• No caller had a topic to start with so the first topic brought up by Walter for discussion was the lack of root cause analysis (“RCA”) that he is seeing in some of his audits. It is common to just treat the “effect” or “symptom” of a reported problem and not dig down into what the possible underlying hazard that is the “cause” that ultimately made the problem happen.
• There are several techniques published that offer a way to do a RCA. Some techniques are proprietary to a particular vendor that sells it as a class or service.
o In the IS-BAO SMS Tool Kit there is the SMS Guidance Manual that discusses RCA briefly.
o The FAA has a Quick Reference Guide at http://www.faa.gov/about/office_org/headquarters_offices/avs/offices/afs/afs900/sms/ media/newsletter/sms_qr_guide.pdf.
o Another great publication is the ICAO Safety Management Manual at http://www.skybrary.aero/bookshelf/books/644.pdf.
• One of the simplest methods is called the “Five Whys” in which the analyzer keeps asking the question “Why did that happen?” going down to five levels of possibilities. More about this can be read at http://en.wikipedia.org/wiki/5_Whys.
o Walter used the example of one operator that upon preflight, they found the aircraft battery dead. They were able to fix the situation before departure, but a hazard report was written. Using the five whys:
§ Why was the battery dead? Because the aft equipment bay utility light was left on.
§ Why was the light left on? Because an AMT was back there working and forgot to turn the switch off.
§ Why did the AMT forget to turn the light switch off? Because he was interrupted from what he was doing and left in a hurry.
§ Why was he interrupted? Because he was needed to work on another aircraft that had a problem right then.
§ So just after 4 whys, it is found that one of the possible underlying issues was a work interruption situation. It is better to deal with that problem, which could have manifested itself in many other ways than just the battery being dead.
• One caller said that with RCA analysis could be relatively easy when there is an easy way to fix the problem, to assess the blame. But if one keeps drilling down into the RCA, it can reveal an organizational issue, such as lack of staffing, that is difficult to bring up to management.
• Another caller mentioned the RCA technique called HFACS. He provided the following additional information following the call:
o Dr. Wiegmann and Dr. Shappell developed the program for the Navy and Marine Corps - it is now adopted DoD-wide: https://www.nifc.gov/fireInfo/fireInfo_documents/humanfactors_classAnly.pdf
o Dan McCune - Safety Chief at ERAU does a good job with a 2-day course. Here is the link to the workshops: http://hfacs.com/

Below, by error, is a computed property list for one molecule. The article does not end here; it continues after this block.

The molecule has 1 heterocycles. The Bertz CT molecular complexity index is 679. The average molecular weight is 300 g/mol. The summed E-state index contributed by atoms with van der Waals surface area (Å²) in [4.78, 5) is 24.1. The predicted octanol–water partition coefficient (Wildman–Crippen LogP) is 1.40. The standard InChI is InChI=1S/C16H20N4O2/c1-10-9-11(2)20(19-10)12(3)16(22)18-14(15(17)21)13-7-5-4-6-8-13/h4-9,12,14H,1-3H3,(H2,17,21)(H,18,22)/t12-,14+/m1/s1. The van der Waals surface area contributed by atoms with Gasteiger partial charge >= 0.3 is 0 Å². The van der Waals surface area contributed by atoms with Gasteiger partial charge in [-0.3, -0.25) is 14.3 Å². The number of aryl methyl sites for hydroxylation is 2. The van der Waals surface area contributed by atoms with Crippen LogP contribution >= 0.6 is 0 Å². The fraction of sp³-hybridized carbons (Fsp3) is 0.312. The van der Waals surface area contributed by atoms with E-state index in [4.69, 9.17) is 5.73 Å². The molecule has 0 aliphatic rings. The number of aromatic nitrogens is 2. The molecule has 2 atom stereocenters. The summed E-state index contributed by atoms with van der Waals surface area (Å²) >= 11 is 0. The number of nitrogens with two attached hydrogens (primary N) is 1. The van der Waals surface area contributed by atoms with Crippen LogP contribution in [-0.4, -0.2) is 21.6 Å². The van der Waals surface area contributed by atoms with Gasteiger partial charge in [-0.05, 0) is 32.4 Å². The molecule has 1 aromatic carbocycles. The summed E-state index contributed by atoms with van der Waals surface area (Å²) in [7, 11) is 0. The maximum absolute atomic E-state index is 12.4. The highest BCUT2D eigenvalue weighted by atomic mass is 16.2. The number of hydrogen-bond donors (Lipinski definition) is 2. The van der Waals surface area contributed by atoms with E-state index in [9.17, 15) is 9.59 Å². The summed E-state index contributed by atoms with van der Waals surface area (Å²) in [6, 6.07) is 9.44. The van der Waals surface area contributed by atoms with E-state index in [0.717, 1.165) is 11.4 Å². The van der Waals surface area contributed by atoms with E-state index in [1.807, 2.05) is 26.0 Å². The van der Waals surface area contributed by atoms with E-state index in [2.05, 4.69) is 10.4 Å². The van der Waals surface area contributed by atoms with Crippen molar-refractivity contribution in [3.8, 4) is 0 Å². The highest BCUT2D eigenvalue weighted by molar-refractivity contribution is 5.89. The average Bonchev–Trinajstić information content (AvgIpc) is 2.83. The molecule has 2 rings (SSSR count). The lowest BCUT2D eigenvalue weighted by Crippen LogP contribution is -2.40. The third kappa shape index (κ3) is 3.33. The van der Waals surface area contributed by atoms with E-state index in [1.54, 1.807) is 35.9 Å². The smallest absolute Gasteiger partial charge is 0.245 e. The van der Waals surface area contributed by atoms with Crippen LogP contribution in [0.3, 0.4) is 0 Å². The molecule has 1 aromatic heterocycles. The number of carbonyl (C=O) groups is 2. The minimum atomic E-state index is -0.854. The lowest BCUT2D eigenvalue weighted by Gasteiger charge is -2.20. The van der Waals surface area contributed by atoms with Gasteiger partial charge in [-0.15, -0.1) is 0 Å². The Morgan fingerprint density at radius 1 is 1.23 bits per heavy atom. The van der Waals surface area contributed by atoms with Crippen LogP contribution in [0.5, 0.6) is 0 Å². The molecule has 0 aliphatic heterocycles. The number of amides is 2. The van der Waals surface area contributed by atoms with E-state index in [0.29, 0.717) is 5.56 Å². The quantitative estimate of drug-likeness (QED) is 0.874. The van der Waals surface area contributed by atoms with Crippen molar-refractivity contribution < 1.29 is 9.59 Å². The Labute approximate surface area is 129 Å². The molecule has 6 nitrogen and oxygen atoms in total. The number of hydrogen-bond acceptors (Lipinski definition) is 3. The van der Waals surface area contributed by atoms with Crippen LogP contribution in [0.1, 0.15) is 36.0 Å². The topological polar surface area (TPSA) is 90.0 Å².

• Another called brought up the topic of safety communication, and asked the other callers what some of the ways they use to get safety messages out to the employees. He said they use a computer drive that has a “read and initial” process whereby the reader has to acknowledge that they have read the message.
o Several callers expressed that they either use an online process similar to what was just described, or use email with a read receipt sent back to the sender.
o One caller mentioned that an email read receipt return is not necessarily proof that the receiver actually read the message.
o Another caller mentioned that it is probably best to follow up at the next department meeting to reemphasize the safety messages that have been emailed since the last meeting. It is also good to be sensitive to the importance of the information that is going out. If it is very important, it is probably best to not just trust emailing it out, but rather to call or meet with each member of the flight department to make sure they have received and understood the message.
• Another caller brought up the issue related to interruption to routine. He said that when someone is made to change from their routine due to circumstances, like the hurry associated with a pop-up trip. They had an experience that due to a hurry-up situation, the FMS was not programed properly and it wasn’t caught until a normal routine check to see that the programed Vspeeds on each side did not match. Not only was this not good, it could have been worse with the fuel programming.
o Another comment was shared that that is the reason to have checklists. Need to make sure one is not so complacent with checklists.
o There was another comment about complacency. It is an issue of culture and the work environment.
• That concluded the call. It was 30 minutes in length. Next call is Tuesday, March 25th, at 11:30am Eastern time. Thank you for your participation. Please let other Safety Officers know of the opportunity to join the call or to access these meeting notes.
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